The definition of government must always be remembered to mean the executive (president and his cabinet), parliament, and the judiciary. These are equal in relevance. And the media is the unpaid and often unappreciated fourth arm of government.
The first two are made up of elected officials, with the president able to appoint his cabinet; the judiciary is made up of presidential appointees that are approved by parliament. Readers are reminded also of the fact that the president Professor Arthur Peter Mutharika also holds the honorable title of Global Champion of the #HeforShe campaign under the Impact 10x10x10; this is in recognition of Mutharikaâs commitment to advance the promotion and support of womenâs empowerment and gender equality.
We give this definition in part to expound how government of Malawi this past year threw women down the scale or worth.
On January 21, 2017, Malawi women participated in the internationally-acclaimed womenâs march. This was a great and laudable part of bonding on an issue of global relevance: The United States had in 2016 voted into office of the presidency person who was feared then and has to-date proved to be a misogynistic person, and women mobilized fellow women globally. The womenâs march in Washington DC and around the world gave notice that women are watching and want a more responsive government. To issues affecting them.
Since that January 2017 march, Malawi women have ironically, experienced untoward discrimination, violence and downright disregard not only by the ordinary Malawians, but also by the governing structures of the land.
The governing structures include the executive (president -the global gender champion â and his cabinet, and the members of parliament).
This is a terrible blow to a sector that is 52 percent of the nation.
We are alarmed that while women and girls are raped, defiled, beaten or killed, the executive aided by their friends and even the opposition then stepped over the womenâs empowerment and equality campaign in Malawi.
We believe as everybody else that when the executive sets up a special commission, it is with intent to gain insight from research, negotiations and inputs from a variety of sectors that are concerned with the issue at hand. The issue of women participation and representation was expertly handled by the special commission of electoral law reform.
We are of the opinion that as far as special law commissions are concerned, the clause in one of the electoral law reforms bills that made the provision for women only ballots in 28 districts, was a brilliant clause.
In one sweep and one signature, bill passed into law, women would have been given a 28-point advantage, making the HeforShe global gender champion nomination of president Mutharika a powerful reality.
We are sad and mortified to find the UN nominated global gender champion, sanctioned his team of experts, cabinet ministers to literary fly through parliament on their brooms scouting for cajole parliamentarians with the lucrative MK200,000.00 in exchange for a No vote of the executiveâs own bill.
There is more mortification as it has been reported from the executive chronicler on the process, the minister of Justice and Constitutional affairs, that the 28 women only seats, was scrapped from the bill before it entered parliament.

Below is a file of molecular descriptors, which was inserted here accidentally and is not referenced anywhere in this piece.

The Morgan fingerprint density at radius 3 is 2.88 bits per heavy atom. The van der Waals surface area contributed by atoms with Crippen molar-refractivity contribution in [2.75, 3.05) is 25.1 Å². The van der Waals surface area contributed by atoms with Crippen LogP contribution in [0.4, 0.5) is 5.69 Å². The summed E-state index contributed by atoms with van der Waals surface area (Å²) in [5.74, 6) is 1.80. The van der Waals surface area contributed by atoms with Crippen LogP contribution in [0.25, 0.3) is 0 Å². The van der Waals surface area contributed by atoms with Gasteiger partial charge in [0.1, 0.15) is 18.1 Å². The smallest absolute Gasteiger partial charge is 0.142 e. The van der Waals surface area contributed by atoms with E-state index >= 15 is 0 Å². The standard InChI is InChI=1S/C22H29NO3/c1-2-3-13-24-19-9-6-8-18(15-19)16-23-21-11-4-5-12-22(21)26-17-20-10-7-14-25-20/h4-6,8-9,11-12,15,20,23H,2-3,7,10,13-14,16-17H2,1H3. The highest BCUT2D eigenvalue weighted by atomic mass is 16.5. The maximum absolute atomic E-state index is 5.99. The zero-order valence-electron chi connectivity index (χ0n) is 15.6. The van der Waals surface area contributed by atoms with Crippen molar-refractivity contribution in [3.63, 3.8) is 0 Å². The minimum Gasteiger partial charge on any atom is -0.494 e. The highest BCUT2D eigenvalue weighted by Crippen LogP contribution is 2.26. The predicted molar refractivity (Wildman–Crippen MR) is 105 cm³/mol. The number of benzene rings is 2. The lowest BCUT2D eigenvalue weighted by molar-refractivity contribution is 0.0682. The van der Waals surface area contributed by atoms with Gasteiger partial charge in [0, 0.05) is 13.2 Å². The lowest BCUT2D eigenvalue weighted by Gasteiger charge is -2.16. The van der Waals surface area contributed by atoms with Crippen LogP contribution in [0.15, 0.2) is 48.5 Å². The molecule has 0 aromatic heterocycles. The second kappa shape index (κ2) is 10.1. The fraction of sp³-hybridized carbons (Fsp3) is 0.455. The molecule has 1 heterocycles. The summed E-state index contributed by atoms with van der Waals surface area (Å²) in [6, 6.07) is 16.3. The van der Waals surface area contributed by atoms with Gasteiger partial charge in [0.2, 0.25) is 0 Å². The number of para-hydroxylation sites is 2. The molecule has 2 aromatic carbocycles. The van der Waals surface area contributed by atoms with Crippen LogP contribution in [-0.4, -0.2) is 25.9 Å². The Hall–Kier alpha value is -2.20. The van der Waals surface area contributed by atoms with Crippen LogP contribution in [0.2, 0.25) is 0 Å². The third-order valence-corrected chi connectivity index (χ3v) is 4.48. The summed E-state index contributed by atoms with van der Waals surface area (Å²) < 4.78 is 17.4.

The special law commission on electoral reform, had persons from the ministries representing the various sectors including the executive. It is alarming that the executive corrupted the bill presented by the special law commission. Furthermore, it is disturbing that the executive then went around buying votes to shoot down the bills.
These actions were followed by a celebration party.
This is absolutely the epitome of kicking democracy in the butt. What was the executive branch and its legislators and ânew friendsâ celebrating?
These celebrants must be reminded that the whole nation was ready and prepared by the PAC-hosted nation-wide demonstrations. The celebrants must be reminded that so frightened were they of a nation-wide demonstration, that they rushed in with the corrupted bills.
Having bought opposition parliamentarians some of whom voted against the bills, while others stayed away from parliament, for the executive to go out partying, is slapping the electorate, whom the special law commission reported as being eager for electoral reform.
Put simply, the Malawi population want better handling of matter to do with elections in Malawi.
We wish to inform the celebrants of the No Vote on the electoral reform bills, that they are not the real winners in this. The celebrations are too early.
There is 2019, less than 12 months. The government needs to reconsider how it is treating women and the whole question of gender equality. The suggestions in the special law commission, were made to level the playing field that would allow for a more, equitable participation of women in politics.
Any government that prides itself of stating its constitution recognizes the equality of men and women, would do what it takes to make that claim a reality; it would not kill it while it is in the womb of justice.
There is a chance for improvement. This can be achieved if governors remember the important principle. And since they are always prone to forget, we humbly remind them. When fighting for freedom from colonial rule, and this was the argument was used to end Apartheid in South Africa: the majority must have a say in the running of the government. Since women are in the majority, it goes without saying that they must be given the opportunity to play a part in governing
This a loud clarion call to the HeforShe global gender champion to reclaim his title and make amends, in the area of promoting gender equality, before the UN comes and calls him out.
Long live genuine democracy!